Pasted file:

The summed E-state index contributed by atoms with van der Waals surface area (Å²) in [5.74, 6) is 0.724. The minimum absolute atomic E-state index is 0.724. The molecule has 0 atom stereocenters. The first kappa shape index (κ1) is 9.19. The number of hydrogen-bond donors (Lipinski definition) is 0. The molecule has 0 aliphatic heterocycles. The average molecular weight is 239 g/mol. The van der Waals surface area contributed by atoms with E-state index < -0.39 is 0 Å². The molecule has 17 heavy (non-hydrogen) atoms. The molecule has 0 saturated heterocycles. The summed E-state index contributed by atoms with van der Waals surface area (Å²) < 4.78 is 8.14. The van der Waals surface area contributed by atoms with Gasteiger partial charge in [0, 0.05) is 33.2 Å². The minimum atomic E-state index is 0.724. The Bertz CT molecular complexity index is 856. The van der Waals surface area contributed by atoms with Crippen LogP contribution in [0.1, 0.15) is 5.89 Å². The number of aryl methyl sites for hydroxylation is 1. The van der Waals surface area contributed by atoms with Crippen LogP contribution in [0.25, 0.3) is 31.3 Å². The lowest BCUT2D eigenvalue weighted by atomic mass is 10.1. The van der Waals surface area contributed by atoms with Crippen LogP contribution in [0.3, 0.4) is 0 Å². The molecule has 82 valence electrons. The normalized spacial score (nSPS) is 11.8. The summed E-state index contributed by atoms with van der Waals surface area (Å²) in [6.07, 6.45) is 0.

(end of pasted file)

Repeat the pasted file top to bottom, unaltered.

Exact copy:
The summed E-state index contributed by atoms with van der Waals surface area (Å²) in [5.74, 6) is 0.724. The minimum absolute atomic E-state index is 0.724. The molecule has 0 atom stereocenters. The first kappa shape index (κ1) is 9.19. The number of hydrogen-bond donors (Lipinski definition) is 0. The molecule has 0 aliphatic heterocycles. The average molecular weight is 239 g/mol. The van der Waals surface area contributed by atoms with E-state index < -0.39 is 0 Å². The molecule has 17 heavy (non-hydrogen) atoms. The molecule has 0 saturated heterocycles. The summed E-state index contributed by atoms with van der Waals surface area (Å²) < 4.78 is 8.14. The van der Waals surface area contributed by atoms with Gasteiger partial charge in [0, 0.05) is 33.2 Å². The minimum atomic E-state index is 0.724. The Bertz CT molecular complexity index is 856. The van der Waals surface area contributed by atoms with Crippen LogP contribution in [0.1, 0.15) is 5.89 Å². The number of aryl methyl sites for hydroxylation is 1. The van der Waals surface area contributed by atoms with Crippen LogP contribution in [0.25, 0.3) is 31.3 Å². The lowest BCUT2D eigenvalue weighted by atomic mass is 10.1. The van der Waals surface area contributed by atoms with Crippen LogP contribution in [0.3, 0.4) is 0 Å². The molecule has 82 valence electrons. The normalized spacial score (nSPS) is 11.8. The summed E-state index contributed by atoms with van der Waals surface area (Å²) in [6.07, 6.45) is 0.